The public has a right to see the Broward school district’s report about Parkland shooter Nikolas Cruz, a judge ruled Friday.
Cruz’s attorneys argued unsuccessfully in court that the report, based on a consultant’s review of Cruz’s educational records, would hinder his right to a fair trial.
“It’s a whitewash,” said David Frankel, one of the defense attorneys on the case, told the judge in court. He said the report was commissioned by the school district to absolve it of responsibility for how it handled Cruz’s complex psychological problems.
Broward Circuit Judge Elizabeth Scherer ruled that nothing in the report would affect Cruz’s right to a fair trial. She noted that the report is heavily blacked out _ about 27 pages that deal with the specific details of Cruz’s school records are concealed at the school district’s request.
Attorneys for the school district said they were waiting to see if the Broward Public Defender’s Office appeals the ruling before releasing the report. The defense team immediately said it does not plan to appeal.
Handcuffed, shackled and wearing red “maximum security inmate” jail scrubs, Cruz sat and stared into his lap during the hearing. He did not speak publicly but chatted briefly with his attorneys.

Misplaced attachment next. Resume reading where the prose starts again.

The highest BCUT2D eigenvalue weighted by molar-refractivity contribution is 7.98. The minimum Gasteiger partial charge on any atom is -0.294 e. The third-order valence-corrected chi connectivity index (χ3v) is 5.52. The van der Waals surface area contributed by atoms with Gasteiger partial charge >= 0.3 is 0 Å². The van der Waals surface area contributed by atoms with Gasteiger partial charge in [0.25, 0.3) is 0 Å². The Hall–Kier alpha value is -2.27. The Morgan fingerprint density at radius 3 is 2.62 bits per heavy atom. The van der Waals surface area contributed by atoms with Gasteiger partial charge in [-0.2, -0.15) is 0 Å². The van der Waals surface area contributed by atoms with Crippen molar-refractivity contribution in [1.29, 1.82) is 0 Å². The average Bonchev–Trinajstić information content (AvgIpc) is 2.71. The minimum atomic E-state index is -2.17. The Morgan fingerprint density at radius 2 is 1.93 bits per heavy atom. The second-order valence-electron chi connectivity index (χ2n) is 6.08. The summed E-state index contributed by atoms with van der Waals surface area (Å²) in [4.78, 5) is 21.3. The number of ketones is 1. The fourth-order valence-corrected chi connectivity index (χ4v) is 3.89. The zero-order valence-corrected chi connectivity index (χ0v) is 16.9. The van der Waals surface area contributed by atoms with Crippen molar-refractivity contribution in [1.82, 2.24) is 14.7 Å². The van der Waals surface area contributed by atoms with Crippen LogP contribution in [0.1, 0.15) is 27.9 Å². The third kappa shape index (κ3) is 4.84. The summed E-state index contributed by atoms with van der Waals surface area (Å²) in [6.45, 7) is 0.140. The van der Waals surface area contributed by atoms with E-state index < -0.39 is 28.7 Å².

Security in the courtroom was tight, with about a dozen armed Broward sheriff’s deputies fanned out around the room.
The defense team had asked the judge handling his criminal case to block release of the report, saying it would make it difficult to find an impartial jury if the case goes to trial on charges he murdered 17 people and wounded 17 others on Feb. 14.
The Broward School Board commissioned the review, after the mass shooting at Marjory Stoneman Douglas High School.
The board hired a consultant, Collaborative Educational Network of Tallahassee, to examine how district officials handled his education and the support services provided to him by the district. The report is expected to identify any problems and recommend improvements the school district should make.
The school district previously asked a civil court judge, Patti Englander Henning, to rule on whether the report should be made public.
The district recommended that portions of the report should be blacked out to comply with Cruz’s privacy rights under federal and state laws that make some educational and medical records exempt from disclosure.
The civil court judge ruled last week that the altered report should be released, but her order was placed on hold until the criminal trial judge heard arguments from the defense team.
Attorneys for the South Florida Sun Sentinel and other media outlets filed court documents arguing the report is a taxpayer-funded public record that should not be hidden from view. The judge agreed.
This article provided by NewsEdge.